With a term behind him that included NAFTA negotiations, a controversy over health care and a finalized House Farm Bill, Congressman Roger Marshall will enter the Republican primaries with little likelihood of losing, scholars say.

"He obviously has warded off a serious primary, so he's clearly placated the conservatives and the moderate wing at least to the extent that no one would clearly challenge him," said Patrick Miller, an assistant professor of political science at the University of Kansas. "From the perspective of a member of Congress wanting to be reelected, his first term has been successful."

Nick Reinecker, an Inman café owner who has previously worked as a police officer, volunteer firefighter and an EMT, is challenging Marshall in the Republican primary for the U.S. House in the 1st District, but Miller and others say he doesn't have the money or the backing to win.

Marshall, a Great Bend obstetrician, was elected after his predecessor Tim Huelskamp lost a seat on the House Agriculture Committee. Marshall regained that seat, something Jim Joice, executive director of the Kansas Republican Party, said was a win for Kansas farmers.

"We really couldn't be more proud of Congressman Marshall's first term," Joice said. "He's really shaking things up, and getting Kansas back a seat on the ag committee, there's not much else we could ask for."

Marshall has walked a line between supporting the Trump administration and opposing the administration's move toward tariffs, said Michael Smith, professor of political science at Emporia State University.

The Trump administration and China have traded tariffs and threats of tariffs on such items as steel, wheat, soybeans and beef.

Marshall said he plans to continue lobbying the president not to impose tariffs and characterized his relationship with President Donald Trump as one in which they can "agree to disagree."

"I represent one of the strongest pro-Trump districts in the country," Marshall said. "I disagree with him on where he's going with trade and tariffs, but his heart is in the right place, his vision is in the right place. We agree with those, I just don't think he knew the depth of hemorrhaging that was going on in farm country."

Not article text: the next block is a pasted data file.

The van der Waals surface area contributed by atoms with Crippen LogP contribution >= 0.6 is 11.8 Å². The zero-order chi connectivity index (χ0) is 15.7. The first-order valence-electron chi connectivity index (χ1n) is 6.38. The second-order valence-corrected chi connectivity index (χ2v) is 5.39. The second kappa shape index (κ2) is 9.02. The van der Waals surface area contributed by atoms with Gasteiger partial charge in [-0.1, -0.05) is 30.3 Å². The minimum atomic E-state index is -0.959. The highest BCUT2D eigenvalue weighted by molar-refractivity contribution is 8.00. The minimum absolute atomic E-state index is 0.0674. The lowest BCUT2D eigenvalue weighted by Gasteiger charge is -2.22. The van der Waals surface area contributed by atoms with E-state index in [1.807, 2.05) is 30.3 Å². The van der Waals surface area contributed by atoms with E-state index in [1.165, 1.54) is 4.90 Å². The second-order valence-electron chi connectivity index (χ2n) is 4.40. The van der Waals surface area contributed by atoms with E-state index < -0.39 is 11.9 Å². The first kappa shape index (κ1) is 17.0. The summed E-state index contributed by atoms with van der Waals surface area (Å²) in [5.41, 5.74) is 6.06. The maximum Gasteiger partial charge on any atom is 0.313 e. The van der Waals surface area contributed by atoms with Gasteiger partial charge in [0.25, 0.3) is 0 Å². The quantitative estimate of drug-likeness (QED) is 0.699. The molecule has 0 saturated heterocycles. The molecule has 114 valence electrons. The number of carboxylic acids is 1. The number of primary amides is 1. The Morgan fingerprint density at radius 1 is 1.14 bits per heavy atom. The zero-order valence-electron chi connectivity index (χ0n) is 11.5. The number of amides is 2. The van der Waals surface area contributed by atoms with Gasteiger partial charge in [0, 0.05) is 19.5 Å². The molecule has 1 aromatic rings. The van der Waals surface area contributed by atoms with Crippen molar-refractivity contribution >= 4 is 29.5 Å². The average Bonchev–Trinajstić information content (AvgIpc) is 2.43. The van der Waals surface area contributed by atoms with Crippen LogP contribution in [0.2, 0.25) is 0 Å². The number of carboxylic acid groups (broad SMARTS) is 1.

Marshall also played a role in crafting the House Farm Bill, which now faces challenges in reconciling with the Senate version. The House version of the bill passed with support only from Republicans, and disagreements are expected over work requirements for food stamps. Marshall has been appointed to the House-Senate conference committee that will work out differences in the bills.

Earlier this year, he traveled to Mexico City to represent Kansas agriculture during NAFTA negotiations, which have largely focused on the steel and automobile industries.

Despite Marshall's work on agriculture, he did not initially receive the endorsement of the Kansas Farm Bureau this year. The bureau made several endorsements earlier, but did not endorse anyone in Marshall's race until Friday.

Smith said he believed the Farm Bureau withheld the endorsement because of rumblings that Marshall hoped to gain a seat on the powerful House Ways and Means Committee, which would mean giving up his seat on the Agriculture Committee.

"After seeking clarification from Rep. Marshall on the importance of representation on the House Agriculture Committee, we stand ready to re-elect the congressman for a second term in 2018," said Rich Felts, Kansas Farm Bureau president, in a news release. "Congressman Marshall has played a key role in the House-passed farm bill and we are excited he was named a conference committee conferee earlier this week."

Marshall said last week that while he had considered the Ways and Means Committee, he had no intention of giving up his Agriculture seat.

Marshall's primary opponent Reinecker said the idea that Marshall might want to leave the Agriculture Committee was one of several reasons why he's running.

"If he does that, he's going to kind of abandon the grassroots effort that got him there in the first place," Reinecker said. "Building upon the ag foundation, I think we need someone who has agriculture in the forefront and goes full steam with it."

If reelected, Marshall said he also wants to focus on immigration and health care. In 2017 he drew national criticism when he said that the poor didn't want health care. If he could take back one thing he said that year, it would be that comment, which he said was "taken out of context."

What he had meant, he said, was that physicians and hospitals also have an obligation to care for the poor.

Reinecker said his own priorities include security, economic growth, cutting back on the national debt and removing cannabis from the Controlled Substances Act.

It is a "fair assessment" to say he is unlikely to win against Marshall, but it is still worth running, Reinecker said. He's never held an elected office, but has run for positions as state representative, state senator and city council member.

"The Republican Party is kind of at a crossroads," Reinecker said. "They have to define themselves as a conservative party or a non-conservative party."